Who Should RevOps Report To?

Who should RevOps report to image

Deciding who RevOps reports to within a company is a strategic decision that can significantly impact the company’s success.  

It’s also often a bit of a puzzle.

This relatively new function cuts across departments like Sales, Marketing, and Customer Success, challenging a clear reporting line.  

Furthermore, RevOps’ role and responsibilities might differ depending on the company’s structure (siloed vs. integrated departments) and size (startup vs. large enterprise). Adding another layer of complexity, industry priorities can influence who RevOps aligns with most closely.  

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For example, a B2B SaaS company might prioritize sales enablement, suggesting the CRO as a potential reporting leader. In contrast, a B2C company focused on customer experience might position RevOps under the CMO.  

Because of these factors, there’s no one-size-fits-all answer. 

The optimal reporting structure hinges on each organization’s unique circumstances and goals. Below, we unpack possible RevOps organizational hierarchies according to various factors.

What is RevOps?

RevOps, short for Revenue Operations, is a strategic function that aligns sales, marketing, and customer success teams.  By breaking down departmental silos and optimizing processes, RevOps helps companies streamline their revenue generation efforts.  This increased focus on collaboration and efficiency has driven RevOps’ popularity in recent years as businesses strive to maximize revenue and growth.

 

Recommended Reading: How To Successfully Grow Your RevOps Practice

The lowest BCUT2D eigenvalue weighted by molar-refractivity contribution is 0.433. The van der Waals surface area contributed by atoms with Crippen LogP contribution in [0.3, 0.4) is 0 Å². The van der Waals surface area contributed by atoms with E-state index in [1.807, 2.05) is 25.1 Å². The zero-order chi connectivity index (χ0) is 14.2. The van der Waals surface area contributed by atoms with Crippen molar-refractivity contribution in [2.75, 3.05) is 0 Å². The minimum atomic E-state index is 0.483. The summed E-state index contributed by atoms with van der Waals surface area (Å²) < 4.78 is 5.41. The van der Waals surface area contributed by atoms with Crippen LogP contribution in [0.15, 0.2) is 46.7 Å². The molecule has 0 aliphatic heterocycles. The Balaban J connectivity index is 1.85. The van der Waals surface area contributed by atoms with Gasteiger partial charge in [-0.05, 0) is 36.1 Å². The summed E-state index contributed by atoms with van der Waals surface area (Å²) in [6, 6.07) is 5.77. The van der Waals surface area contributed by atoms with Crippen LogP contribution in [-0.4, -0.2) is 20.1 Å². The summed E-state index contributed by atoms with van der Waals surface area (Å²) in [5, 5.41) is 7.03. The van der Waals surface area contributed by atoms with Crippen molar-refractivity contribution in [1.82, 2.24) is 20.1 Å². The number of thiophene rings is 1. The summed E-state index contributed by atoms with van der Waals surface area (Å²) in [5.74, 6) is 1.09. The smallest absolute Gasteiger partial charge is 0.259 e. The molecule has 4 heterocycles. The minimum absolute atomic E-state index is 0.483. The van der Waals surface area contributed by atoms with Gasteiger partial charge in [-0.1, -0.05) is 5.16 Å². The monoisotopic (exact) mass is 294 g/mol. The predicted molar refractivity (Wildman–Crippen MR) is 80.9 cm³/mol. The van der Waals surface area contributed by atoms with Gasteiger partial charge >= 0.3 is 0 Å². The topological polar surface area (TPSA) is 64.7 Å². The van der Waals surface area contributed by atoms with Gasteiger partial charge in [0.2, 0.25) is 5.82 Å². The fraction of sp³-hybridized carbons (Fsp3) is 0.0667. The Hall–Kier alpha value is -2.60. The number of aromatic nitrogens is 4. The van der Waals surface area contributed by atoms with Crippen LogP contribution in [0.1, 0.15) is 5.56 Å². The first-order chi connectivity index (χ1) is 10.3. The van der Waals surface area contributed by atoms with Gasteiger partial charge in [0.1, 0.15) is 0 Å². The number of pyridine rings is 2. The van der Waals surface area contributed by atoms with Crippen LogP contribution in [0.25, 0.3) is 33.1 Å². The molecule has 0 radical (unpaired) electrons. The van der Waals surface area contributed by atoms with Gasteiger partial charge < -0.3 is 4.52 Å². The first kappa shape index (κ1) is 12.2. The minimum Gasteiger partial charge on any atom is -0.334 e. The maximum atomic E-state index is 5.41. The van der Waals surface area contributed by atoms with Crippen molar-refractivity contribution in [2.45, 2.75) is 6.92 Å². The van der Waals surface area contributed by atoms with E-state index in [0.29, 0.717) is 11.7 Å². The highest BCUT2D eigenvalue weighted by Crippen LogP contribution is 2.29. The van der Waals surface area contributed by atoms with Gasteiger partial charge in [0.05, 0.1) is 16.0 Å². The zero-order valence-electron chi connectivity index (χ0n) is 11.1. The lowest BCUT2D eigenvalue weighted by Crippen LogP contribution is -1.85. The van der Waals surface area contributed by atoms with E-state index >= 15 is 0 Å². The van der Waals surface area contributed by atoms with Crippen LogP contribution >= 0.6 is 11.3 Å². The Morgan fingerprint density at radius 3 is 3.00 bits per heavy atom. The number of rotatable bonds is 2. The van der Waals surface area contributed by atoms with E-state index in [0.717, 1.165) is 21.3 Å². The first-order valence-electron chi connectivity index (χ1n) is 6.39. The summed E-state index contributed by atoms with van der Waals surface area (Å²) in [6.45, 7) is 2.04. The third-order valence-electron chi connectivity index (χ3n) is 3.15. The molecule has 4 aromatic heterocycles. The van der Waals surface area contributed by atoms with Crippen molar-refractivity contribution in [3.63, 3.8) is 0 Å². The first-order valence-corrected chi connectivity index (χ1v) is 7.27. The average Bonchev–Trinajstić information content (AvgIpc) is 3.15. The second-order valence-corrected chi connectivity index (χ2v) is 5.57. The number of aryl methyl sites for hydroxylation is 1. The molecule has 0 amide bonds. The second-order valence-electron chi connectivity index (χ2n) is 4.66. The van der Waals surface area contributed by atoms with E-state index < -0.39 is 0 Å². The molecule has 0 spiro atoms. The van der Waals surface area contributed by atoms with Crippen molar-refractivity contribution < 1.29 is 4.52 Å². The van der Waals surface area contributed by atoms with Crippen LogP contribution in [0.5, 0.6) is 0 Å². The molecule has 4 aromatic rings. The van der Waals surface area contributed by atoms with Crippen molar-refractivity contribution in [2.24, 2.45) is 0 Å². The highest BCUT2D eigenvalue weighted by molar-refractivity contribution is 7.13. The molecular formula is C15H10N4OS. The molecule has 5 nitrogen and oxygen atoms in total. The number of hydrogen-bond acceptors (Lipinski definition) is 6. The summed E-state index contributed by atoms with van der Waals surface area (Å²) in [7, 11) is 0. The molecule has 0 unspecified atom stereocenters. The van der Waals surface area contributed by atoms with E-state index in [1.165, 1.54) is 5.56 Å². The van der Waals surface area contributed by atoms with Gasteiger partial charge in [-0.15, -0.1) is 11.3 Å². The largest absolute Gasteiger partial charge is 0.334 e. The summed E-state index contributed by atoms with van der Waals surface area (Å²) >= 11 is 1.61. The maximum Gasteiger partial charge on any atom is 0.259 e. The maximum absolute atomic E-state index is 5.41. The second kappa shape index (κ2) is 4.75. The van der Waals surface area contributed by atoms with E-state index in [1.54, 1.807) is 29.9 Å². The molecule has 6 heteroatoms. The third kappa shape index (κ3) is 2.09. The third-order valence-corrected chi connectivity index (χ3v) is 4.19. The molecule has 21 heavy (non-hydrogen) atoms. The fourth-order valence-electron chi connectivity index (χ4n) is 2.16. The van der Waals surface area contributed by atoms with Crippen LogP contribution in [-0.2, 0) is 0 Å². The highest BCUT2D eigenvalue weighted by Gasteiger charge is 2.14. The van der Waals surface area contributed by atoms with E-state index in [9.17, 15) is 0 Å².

What Falls Under RevOps

Before discussing who RevOps reports to, let’s examine what responsibilities fall under the RevOps umbrella.

RevOps acts as a central nervous system for a company’s revenue engine, overseeing various functions and responsibilities that bridge the gap between Sales, Marketing, and Customer Success. 

These often include: 

  • Process Optimization and Automation: RevOps identifies and streamlines processes across departments related to lead generation, qualification, nurturing, and deal flow. They also implement automation tools to improve efficiency and eliminate manual tasks.
  • Data Management and Analytics: RevOps is crucial in collecting, analyzing, and interpreting data from various sources (CRM, marketing automation, customer support) to provide insights on campaign performance, sales pipeline health, and overall revenue generation effectiveness.
  • Technology Implementation and Integration: RevOps ensures the seamless integration of various sales, marketing, and customer success technologies (CRM, marketing automation, helpdesk, sales compensation management) to create a unified data platform for improved visibility and communication across departments.
  • Sales Enablement: RevOps empowers the sales team with the tools, resources, and content they need to be successful. This includes developing sales playbooks, training programs, and ongoing coaching and support.